Selectboard amends cost of living adjustment policy

The Charlotte Selectboard is still working to satisfy budget-conscious voters who, earlier this year, objected — both verbally and at the ballot box — to the growing cost of the town’s workforce.

With a lack of consensus having delayed a plan to trim municipal employees’ health benefits, the discussion moved, more recently, to the question of their wages and especially to their annual cost-of-living adjustments.

Selectboard member Lewis Mudge presented a draft revision of the town’s salary administration policy on Monday, Dec. 11. Before Mudge’s edits, the document instructed the board to use the Consumer Price Index for Urban Wage Earners and Clerical Workers for the Northeast Region to ensure that municipal salaries kept pace with inflation.

“I felt that our staff policy was too prescriptive for the selectboard and didn’t give enough leeway to the selectboard in adjusting COLA,” Mudge said.

Under Mudge’s changes, the document will no longer require the selectboard to apply a cost-of-living adjustment when setting salary expenditures in its budget proposal for the subsequent fiscal year. Instead, it “may” do so, and if it does, it may use an index of its own choosing or “a variety of processes” to determine the size of the adjustment.

Mudge also made additions to the policy language that structures the discretionary salary increases that town employees may receive on the basis of performance and other factors unrelated to inflation. The revision emphasizes that such increases are “not mandatory” and should depend “first and foremost” on “the fiscal health of the town.”

Margaret Woodruff, the director of the Charlotte Public Library, asked the board to keep in mind the particular importance of COLA for municipal employees who don’t receive health or retirement benefits. Mudge stressed that the changes, while offering flexibility, would not necessarily result in a reduced or eliminated COLA.

“This is, for the moment, really a policy decision,” Mudge said. “We will get to those difficult decisions and conversations on the numbers quite soon.”

After minor modifications, the board unanimously approved the new policy.

“I think it is a good potential change for us, in terms of just allowing us to do what the citizens ask, which is to be more mindful of the cost of employment,” selectboard member Kelly Devine said before the vote. “Our payroll, I think, is approaching a million dollars a year, so it’s not an insignificant portion of our budget.”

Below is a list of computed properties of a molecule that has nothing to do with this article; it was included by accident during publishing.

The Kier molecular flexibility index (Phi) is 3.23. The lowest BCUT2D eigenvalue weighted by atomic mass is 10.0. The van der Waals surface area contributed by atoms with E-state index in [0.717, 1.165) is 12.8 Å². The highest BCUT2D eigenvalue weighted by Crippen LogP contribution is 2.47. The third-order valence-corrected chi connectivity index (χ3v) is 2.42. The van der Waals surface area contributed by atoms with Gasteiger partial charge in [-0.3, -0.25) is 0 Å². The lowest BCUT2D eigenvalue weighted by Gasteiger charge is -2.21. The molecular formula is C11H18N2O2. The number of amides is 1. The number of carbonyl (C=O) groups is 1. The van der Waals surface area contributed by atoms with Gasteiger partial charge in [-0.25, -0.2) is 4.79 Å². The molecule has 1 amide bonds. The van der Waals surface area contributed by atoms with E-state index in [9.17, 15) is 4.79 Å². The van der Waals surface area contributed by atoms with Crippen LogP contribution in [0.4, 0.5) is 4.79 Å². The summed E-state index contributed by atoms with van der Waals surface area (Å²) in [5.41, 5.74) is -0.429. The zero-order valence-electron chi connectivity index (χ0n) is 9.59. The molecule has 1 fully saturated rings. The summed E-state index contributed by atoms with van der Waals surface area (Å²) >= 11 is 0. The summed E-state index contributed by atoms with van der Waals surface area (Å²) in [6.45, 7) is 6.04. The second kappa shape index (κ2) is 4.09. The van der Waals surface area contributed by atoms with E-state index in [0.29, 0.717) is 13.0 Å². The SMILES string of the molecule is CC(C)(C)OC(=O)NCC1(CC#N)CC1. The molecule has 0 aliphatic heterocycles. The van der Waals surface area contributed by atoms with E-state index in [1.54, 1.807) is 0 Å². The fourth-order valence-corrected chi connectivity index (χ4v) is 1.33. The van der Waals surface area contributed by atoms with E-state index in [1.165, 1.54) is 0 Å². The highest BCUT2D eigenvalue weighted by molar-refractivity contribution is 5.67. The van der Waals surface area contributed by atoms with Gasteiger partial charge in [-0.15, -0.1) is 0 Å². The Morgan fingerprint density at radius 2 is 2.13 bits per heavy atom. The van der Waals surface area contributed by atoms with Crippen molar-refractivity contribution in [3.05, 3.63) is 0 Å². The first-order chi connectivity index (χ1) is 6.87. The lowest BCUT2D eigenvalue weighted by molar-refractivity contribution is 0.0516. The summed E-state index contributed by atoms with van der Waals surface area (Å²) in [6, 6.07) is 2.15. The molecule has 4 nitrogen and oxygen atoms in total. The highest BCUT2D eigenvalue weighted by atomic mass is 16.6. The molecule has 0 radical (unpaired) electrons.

New appointee to join development review board

Charlotte’s development review board will welcome a fresh face at its next meeting: Brandon Tieso, a 2015 graduate of Champlain Valley Union High School who returned to Charlotte after earning a bachelor’s degree in political science from the College of the Holy Cross in Massachusetts.

Tieso will replace Christina Asquith, who did not seek a second term.

“I’m new to trying to help out my town. I have more free time,” Tieso said in a public interview. “I find that this place has made my life growing up here quite special, and I would like to have other people see those same opportunities.”

Tieso beat out Bill Stuono for the two-year appointment on Monday, Dec. 11. Stuono, a former member of the Charlotte Planning Commission, previously served on development review boards in Shelburne and South Burlington and holds a master’s degree in planning and policy.

Selectboard member Frank Tenney’s motion to appoint Stuono, however, received only two yes votes: his own and Louise McCarren’s. Jim Faulkner subsequently moved, successfully, to appoint Tieso.

Kelly Devine had not yet joined the meeting, and Lewis Mudge, who had missed the board’s interviews with the candidates last month, sat out both votes.

Tieso acknowledged his inexperience in municipal government, but he pointed to the comparably technical nature of his job at an investment advisory firm, where he manages operations and compliance.

“I’m intimately familiar with federal securities regulations,” Tieso said. “I am extremely astute. I love to read. I find the boring interesting.”

Tieso’s résumé also highlighted experience as a radio producer, a private investigator and an intern at the Vermont State’s Attorneys Office. While he promised to administer Charlotte’s land-use regulations as written, he expressed a personal preference for maintaining what he called the town’s “rural character.”

“I’m not going to impart my own particular vision on things, but I think it’s important that the town grows consistent with the town plan and in a measured capacity,” Tieso said. “I’m not a big fan of seeing what’s happening up and down Shelburne Road, and we’re just south of that.”

Alexa Lewis, a current member of the development review board, applied for reappointment and received a three-year term.

The selectboard also filled two of the three vacancies on the Charlotte Recreation Commission. Here, too, Tieso had volunteered, alongside Maura Wygmans.